The Public Audit Committee has investigated the current drive to try and prevent more pensioners being admitted to hospital by providing better services in the community.
Their report, published yesterday, asks officials to fill in gaps in information - such as how much achieving this goal depends on cutting spending on hospital care.
They also want to know how the government will support NHS boards to release money from hospitals to invest in the community.
NHS Greater Glasgow and Clyde told the committee the idea of it spending less on hospital care was "undermined" by political goals such as waiting times targets.
The report also notes that when in the 1980s the care of mental health patients was moved out of hospitals, bridging finance was used to run services in both while the change took place. It said hospital beds only closed once there was evidence that they were no longer required.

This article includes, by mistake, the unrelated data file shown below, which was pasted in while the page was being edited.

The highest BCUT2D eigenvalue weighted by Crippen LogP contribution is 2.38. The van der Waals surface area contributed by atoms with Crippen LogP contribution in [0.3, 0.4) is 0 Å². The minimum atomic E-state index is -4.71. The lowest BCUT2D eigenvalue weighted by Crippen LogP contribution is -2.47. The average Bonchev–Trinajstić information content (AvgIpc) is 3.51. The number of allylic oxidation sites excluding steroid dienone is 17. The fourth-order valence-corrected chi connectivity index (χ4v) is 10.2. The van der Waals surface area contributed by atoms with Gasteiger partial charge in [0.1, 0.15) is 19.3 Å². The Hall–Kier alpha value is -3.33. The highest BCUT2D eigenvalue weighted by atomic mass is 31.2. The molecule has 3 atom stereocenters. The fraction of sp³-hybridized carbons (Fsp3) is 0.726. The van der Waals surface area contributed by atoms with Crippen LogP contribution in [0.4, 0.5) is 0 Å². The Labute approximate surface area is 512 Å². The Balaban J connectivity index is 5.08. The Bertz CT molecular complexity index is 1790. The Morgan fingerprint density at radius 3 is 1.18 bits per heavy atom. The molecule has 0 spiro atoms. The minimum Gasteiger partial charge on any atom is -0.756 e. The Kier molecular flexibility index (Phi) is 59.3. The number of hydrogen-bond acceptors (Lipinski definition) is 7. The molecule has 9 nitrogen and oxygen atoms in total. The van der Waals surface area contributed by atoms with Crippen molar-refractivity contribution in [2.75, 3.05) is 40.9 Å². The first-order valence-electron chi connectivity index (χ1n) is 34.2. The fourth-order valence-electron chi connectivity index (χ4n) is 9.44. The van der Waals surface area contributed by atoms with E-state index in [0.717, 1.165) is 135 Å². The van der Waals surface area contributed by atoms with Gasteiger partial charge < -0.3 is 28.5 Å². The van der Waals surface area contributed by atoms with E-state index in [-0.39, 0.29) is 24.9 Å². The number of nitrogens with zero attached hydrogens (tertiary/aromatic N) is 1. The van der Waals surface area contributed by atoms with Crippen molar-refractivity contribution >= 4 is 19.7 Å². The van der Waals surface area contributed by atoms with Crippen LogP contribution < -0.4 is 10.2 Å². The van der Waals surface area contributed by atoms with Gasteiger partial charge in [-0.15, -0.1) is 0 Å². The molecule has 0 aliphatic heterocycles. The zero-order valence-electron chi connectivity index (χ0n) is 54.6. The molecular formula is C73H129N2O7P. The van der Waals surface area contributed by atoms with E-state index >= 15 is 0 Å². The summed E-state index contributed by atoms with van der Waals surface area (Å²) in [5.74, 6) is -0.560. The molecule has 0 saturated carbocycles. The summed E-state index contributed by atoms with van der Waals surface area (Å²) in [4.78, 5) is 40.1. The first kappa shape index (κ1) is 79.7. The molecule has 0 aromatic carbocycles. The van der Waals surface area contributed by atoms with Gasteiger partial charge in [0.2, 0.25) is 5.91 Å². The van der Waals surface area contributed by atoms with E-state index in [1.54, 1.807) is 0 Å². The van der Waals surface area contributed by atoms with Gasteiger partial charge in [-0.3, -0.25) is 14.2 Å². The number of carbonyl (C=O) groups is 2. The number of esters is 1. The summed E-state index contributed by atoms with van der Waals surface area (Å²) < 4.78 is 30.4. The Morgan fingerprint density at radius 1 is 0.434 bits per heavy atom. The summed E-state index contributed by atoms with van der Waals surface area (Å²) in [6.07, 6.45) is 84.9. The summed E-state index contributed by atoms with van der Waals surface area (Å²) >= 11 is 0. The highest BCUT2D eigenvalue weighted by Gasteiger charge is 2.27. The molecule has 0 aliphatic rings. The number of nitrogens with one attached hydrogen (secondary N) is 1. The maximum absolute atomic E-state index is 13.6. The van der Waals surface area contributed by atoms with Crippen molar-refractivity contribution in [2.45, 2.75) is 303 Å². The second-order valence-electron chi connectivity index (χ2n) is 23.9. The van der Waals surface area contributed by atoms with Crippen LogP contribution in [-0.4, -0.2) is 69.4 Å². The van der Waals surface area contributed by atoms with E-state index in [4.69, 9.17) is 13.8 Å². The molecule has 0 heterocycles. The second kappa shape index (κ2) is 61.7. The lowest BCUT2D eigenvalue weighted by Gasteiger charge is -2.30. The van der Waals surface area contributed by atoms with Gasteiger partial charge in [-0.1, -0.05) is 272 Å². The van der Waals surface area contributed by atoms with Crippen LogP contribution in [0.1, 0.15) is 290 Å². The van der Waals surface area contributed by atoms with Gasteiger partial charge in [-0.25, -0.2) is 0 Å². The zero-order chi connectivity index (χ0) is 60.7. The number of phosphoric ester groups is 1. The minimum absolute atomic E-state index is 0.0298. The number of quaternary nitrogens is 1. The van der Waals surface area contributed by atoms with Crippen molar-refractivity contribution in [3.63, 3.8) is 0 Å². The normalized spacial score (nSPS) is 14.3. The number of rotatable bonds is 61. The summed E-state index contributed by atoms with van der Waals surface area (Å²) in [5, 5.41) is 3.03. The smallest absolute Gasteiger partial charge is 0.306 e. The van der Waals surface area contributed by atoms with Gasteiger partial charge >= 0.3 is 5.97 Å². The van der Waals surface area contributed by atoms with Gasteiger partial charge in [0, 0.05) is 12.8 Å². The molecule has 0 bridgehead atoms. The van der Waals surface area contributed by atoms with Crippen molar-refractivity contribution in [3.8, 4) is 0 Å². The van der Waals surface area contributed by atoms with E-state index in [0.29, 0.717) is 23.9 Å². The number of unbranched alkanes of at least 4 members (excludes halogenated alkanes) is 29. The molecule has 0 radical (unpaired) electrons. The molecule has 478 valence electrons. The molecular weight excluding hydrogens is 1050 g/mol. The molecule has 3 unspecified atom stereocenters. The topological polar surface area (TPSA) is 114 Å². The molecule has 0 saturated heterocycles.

The audit committee says spending on health and social care for older people will need to rise from approximately £4.5 billion in 2011/12 to nearly £8bn by 2031 to meet rising demand, but the overall annual Scottish Government budget is being reduced and is not expected to return to 2009/10 levels until 2025/26.
The Herald is campaigning for a review of NHS and social care capacity and a plan to show what is required to meet the needs of the growing elderly population in hospitals and the community.
Hugh Henry, committee convener, said: "The committee recognises the long-term policy of governments to shift care from hospitals to home or the community continues to be a challenge. This is made all the more difficult by rising demand from Scotland's ageing population and budgetary pressures.
"This challenge is one of the biggest facing Scotland. It means it is vital progress is made in the reshaping care for older people programme as it involves changing the way care is provided whilst continuing to meet current and future demands within the budget available."